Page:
As foodie trends go, farm-to-table and nose-to-tail are running neck and neck. Both fads offer diners a chance to eat like their great-great-grandfathers, but only the carnivorous option exposes eaters to dishes that have spent the better part of a century off the menu.
"This is a nostalgic way of eating. It's the way people ate for centuries," says Paul Reilly, chef at Denver's outstanding new restaurant beast + bottle. "You have so much meat on your hands that you have to find something to do with."
Reilly's intimate Uptown restaurant has quickly ascended to the top of Denver's dining scene thanks to its inventive mix of prime cuts and tender organ meats. But, even for an adventurous cook like Reilly, working with livers, hearts, feet, and tongue wasn't initially enticing. "I totally hacked it; I made some awful cuts," he recalls of his first full lamb. "But at the end of the day, it didn't matter – I could turn it into sausages, I could turn it into braises, and, of course, the bones made a killer stock."
Because of the wide margin for error, experimenting with obscure animal parts is a great way to get wild in the kitchen. Reilly compares it to golf: You'll get better as you practice, but there will always be improvements to make and nuances to master. Here are the eight animal parts Reilly recommends that beginning nose-to-tailers cook first, along with recipes for each.
Clear eyes, full pig heart: You can't lose.
Tongue as an entrée can be a hard bite to swallow. That's too bad, says Reilly, because it has an intense flavor and pleasantly complicated texture. Again, adding the element of familiarity can make something that's viscerally unappealing seem a bit easier to handle. In this case, fill fresh ravioli (other pastas also work well) with the cooked, chopped meat. Bolstered with brown butter and parmesan, the rich and delicate tongue brings the meal alive while hiding from view.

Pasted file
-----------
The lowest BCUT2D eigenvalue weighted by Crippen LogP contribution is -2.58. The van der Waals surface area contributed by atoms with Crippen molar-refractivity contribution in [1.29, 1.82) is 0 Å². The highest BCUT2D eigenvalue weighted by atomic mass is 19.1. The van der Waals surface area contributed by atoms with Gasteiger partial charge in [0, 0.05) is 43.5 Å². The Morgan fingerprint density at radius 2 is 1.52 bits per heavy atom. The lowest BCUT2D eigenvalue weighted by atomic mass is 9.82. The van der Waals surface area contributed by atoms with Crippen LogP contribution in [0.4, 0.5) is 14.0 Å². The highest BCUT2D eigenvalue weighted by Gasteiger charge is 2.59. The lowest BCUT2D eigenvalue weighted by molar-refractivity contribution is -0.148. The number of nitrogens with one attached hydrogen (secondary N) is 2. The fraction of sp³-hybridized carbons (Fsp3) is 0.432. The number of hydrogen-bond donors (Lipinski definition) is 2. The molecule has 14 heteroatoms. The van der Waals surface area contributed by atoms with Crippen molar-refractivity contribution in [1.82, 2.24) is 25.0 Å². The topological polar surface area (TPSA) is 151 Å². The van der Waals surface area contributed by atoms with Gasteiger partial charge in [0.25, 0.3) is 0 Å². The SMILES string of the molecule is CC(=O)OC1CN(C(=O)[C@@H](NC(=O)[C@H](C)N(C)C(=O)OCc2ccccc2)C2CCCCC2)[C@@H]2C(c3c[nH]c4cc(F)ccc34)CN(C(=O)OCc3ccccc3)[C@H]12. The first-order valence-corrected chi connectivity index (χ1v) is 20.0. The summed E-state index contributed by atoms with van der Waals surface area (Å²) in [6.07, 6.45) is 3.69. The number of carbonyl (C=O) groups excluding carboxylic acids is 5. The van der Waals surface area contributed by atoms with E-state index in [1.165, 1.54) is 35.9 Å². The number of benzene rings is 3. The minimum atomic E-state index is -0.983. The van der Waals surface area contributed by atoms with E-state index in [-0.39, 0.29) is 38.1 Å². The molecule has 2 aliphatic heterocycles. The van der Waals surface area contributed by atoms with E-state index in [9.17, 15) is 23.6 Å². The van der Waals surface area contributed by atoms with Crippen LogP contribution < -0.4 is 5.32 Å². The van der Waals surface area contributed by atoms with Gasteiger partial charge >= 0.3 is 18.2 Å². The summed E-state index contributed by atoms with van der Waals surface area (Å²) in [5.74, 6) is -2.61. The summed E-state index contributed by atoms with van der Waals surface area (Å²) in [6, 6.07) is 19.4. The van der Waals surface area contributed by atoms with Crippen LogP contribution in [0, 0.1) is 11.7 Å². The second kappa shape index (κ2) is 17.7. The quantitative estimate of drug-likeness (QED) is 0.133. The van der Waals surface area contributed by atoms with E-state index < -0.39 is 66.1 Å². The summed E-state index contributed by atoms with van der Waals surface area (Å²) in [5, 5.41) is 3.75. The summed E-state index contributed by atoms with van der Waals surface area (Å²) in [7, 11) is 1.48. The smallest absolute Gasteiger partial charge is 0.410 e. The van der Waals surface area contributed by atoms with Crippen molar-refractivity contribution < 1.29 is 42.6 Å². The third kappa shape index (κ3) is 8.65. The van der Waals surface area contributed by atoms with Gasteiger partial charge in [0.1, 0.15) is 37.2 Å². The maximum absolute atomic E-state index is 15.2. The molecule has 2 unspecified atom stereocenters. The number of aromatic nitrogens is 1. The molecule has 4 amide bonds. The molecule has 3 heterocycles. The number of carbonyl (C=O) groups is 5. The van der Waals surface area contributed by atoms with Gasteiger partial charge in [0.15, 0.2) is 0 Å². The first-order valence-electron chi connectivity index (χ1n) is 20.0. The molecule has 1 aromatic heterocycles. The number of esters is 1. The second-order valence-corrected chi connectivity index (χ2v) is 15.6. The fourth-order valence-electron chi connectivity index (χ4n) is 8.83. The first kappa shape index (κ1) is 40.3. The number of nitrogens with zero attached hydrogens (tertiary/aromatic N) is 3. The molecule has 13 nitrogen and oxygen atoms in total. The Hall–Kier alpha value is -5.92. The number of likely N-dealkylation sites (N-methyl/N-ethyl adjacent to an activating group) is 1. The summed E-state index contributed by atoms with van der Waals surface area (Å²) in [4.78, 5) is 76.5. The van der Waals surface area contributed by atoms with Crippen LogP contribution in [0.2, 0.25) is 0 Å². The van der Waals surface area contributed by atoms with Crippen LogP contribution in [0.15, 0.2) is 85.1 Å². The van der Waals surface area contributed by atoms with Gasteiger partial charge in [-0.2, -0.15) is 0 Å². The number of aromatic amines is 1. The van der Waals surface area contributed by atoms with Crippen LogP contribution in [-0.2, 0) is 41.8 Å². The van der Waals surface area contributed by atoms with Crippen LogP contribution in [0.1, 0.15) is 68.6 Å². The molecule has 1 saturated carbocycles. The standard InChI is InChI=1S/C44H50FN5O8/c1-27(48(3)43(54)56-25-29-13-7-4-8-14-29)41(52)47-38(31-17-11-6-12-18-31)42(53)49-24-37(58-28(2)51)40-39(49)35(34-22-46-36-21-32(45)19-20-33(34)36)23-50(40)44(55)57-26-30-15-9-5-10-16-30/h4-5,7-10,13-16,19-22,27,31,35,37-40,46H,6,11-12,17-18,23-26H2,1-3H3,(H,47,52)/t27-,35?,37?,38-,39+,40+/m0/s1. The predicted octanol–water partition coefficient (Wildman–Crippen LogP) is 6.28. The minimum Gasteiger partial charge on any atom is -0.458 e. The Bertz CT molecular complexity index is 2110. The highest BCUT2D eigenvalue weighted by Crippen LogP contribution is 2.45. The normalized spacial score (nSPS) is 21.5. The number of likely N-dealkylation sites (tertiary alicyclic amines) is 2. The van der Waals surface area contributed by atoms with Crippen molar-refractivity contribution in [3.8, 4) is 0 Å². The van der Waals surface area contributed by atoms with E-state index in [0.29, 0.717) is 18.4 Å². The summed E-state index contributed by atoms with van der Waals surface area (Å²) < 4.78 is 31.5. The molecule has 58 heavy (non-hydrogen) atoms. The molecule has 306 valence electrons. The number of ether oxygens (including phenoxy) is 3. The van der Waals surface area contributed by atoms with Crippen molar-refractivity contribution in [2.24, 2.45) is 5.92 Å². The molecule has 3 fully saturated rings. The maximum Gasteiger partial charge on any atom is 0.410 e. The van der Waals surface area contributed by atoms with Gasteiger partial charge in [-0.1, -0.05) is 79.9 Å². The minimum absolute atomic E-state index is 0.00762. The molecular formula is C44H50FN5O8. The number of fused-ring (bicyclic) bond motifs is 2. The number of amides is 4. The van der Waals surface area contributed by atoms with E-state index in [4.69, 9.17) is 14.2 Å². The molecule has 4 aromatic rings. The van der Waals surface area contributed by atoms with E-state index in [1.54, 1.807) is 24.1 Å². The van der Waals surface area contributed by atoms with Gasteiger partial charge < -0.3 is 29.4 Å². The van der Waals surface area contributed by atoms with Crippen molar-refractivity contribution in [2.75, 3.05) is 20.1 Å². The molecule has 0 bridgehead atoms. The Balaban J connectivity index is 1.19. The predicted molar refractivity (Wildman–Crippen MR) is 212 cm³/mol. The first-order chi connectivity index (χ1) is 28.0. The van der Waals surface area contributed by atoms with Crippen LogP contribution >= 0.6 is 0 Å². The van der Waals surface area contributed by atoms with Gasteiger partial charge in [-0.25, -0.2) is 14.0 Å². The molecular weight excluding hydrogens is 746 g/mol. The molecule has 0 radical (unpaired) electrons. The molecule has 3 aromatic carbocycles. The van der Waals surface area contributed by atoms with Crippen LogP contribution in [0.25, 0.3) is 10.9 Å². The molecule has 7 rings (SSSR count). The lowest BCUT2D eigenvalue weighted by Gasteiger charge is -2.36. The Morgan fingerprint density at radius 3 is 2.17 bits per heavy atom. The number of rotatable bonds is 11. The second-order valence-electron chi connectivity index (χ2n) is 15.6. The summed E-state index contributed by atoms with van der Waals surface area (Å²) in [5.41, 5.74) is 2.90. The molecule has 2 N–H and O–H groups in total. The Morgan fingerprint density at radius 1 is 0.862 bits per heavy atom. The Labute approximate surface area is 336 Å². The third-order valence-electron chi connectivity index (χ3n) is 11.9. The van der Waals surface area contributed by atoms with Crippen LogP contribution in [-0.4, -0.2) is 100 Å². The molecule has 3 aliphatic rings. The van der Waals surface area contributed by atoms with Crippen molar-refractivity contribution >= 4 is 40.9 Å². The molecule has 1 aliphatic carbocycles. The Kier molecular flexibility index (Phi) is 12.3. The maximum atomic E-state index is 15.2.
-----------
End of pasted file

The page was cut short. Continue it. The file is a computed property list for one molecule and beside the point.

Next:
Lamb Tongue Ravioli
- 1/2 lb lamb tongue
- 1/4 lb pancetta
- 2 tbsp of extra-virgin olive oil
- 2 tbsp chives
- 1 egg
- 1/4 cup of parmesan (plus more for serving)
- Pasta dough
- 1 cup butter
- 2 tbsp thyme
Cook the raw tongue in simmering water for one hour, then let cool. Chop the tongue and pancetta very fine. Heat the olive oil in a heavy-bottom skillet, and add the tongue and pancetta, cooking them until they begin to brown. Next, add the chives and transfer to a large bowl; allow to cool to room temperature. Stir in the egg and parmesan, then season with salt and pepper. Roll out the pasta dough to the thinnest setting; place it on a flat surface, and cut into 3-inch squares. Place a scant tablespoon of filling on each square, the edges painted with an egg wash; top with another square and press the layers together. Make sure there are no air pockets. (The pasta can be frozen for up to 10 days at this point.) Cook the pasta in boiling water; in parallel, place the butter in a 14-inch sauté pan and heat it on high until the foam subsides. Sprinkle thyme in the butter, then lower the heat to medium until the butter browns; remove the pan from the heat. Toss the ravioli in the brown butter, and serve immediately with extra cheese on top.
Credit: Taryn Kapronica